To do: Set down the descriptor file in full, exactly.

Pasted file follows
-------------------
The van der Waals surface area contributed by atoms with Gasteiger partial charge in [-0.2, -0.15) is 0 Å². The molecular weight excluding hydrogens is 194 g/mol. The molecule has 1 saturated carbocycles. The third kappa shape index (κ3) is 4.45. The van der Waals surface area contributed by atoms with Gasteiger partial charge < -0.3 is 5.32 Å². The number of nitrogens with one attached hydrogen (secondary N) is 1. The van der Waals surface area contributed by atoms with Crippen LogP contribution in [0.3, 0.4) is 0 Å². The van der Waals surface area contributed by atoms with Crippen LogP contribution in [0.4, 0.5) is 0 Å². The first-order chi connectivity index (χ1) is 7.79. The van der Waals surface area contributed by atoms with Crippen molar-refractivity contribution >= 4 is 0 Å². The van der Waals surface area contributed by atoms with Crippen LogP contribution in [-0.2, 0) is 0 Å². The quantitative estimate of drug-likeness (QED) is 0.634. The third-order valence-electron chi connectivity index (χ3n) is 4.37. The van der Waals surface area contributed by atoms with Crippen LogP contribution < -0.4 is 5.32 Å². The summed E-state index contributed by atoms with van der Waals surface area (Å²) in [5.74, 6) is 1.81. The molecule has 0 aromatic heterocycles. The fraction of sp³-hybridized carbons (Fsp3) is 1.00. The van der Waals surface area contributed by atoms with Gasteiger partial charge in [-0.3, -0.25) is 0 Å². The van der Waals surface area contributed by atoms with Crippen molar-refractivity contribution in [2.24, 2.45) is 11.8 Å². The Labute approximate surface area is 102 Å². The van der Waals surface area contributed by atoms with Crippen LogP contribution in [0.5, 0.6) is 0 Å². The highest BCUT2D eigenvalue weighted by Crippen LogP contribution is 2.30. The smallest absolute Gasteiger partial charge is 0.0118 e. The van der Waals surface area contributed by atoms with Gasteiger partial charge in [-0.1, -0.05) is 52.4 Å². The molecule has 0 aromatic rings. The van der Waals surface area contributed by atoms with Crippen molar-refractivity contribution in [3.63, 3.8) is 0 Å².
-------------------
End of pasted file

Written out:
The van der Waals surface area contributed by atoms with Gasteiger partial charge in [-0.2, -0.15) is 0 Å². The molecular weight excluding hydrogens is 194 g/mol. The molecule has 1 saturated carbocycles. The third kappa shape index (κ3) is 4.45. The van der Waals surface area contributed by atoms with Gasteiger partial charge < -0.3 is 5.32 Å². The number of nitrogens with one attached hydrogen (secondary N) is 1. The van der Waals surface area contributed by atoms with Crippen LogP contribution in [0.3, 0.4) is 0 Å². The van der Waals surface area contributed by atoms with Crippen LogP contribution in [0.4, 0.5) is 0 Å². The first-order chi connectivity index (χ1) is 7.79. The van der Waals surface area contributed by atoms with Crippen molar-refractivity contribution >= 4 is 0 Å². The van der Waals surface area contributed by atoms with Crippen LogP contribution in [-0.2, 0) is 0 Å². The quantitative estimate of drug-likeness (QED) is 0.634. The third-order valence-electron chi connectivity index (χ3n) is 4.37. The van der Waals surface area contributed by atoms with Crippen LogP contribution < -0.4 is 5.32 Å². The summed E-state index contributed by atoms with van der Waals surface area (Å²) in [5.74, 6) is 1.81. The molecule has 0 aromatic heterocycles. The fraction of sp³-hybridized carbons (Fsp3) is 1.00. The van der Waals surface area contributed by atoms with Gasteiger partial charge in [-0.3, -0.25) is 0 Å². The van der Waals surface area contributed by atoms with Crippen molar-refractivity contribution in [2.24, 2.45) is 11.8 Å². The Labute approximate surface area is 102 Å². The van der Waals surface area contributed by atoms with Crippen LogP contribution in [0.5, 0.6) is 0 Å². The highest BCUT2D eigenvalue weighted by Crippen LogP contribution is 2.30. The smallest absolute Gasteiger partial charge is 0.0118 e. The van der Waals surface area contributed by atoms with Gasteiger partial charge in [-0.1, -0.05) is 52.4 Å². The molecule has 0 aromatic rings. The van der Waals surface area contributed by atoms with Crippen molar-refractivity contribution in [3.63, 3.8) is 0 Å².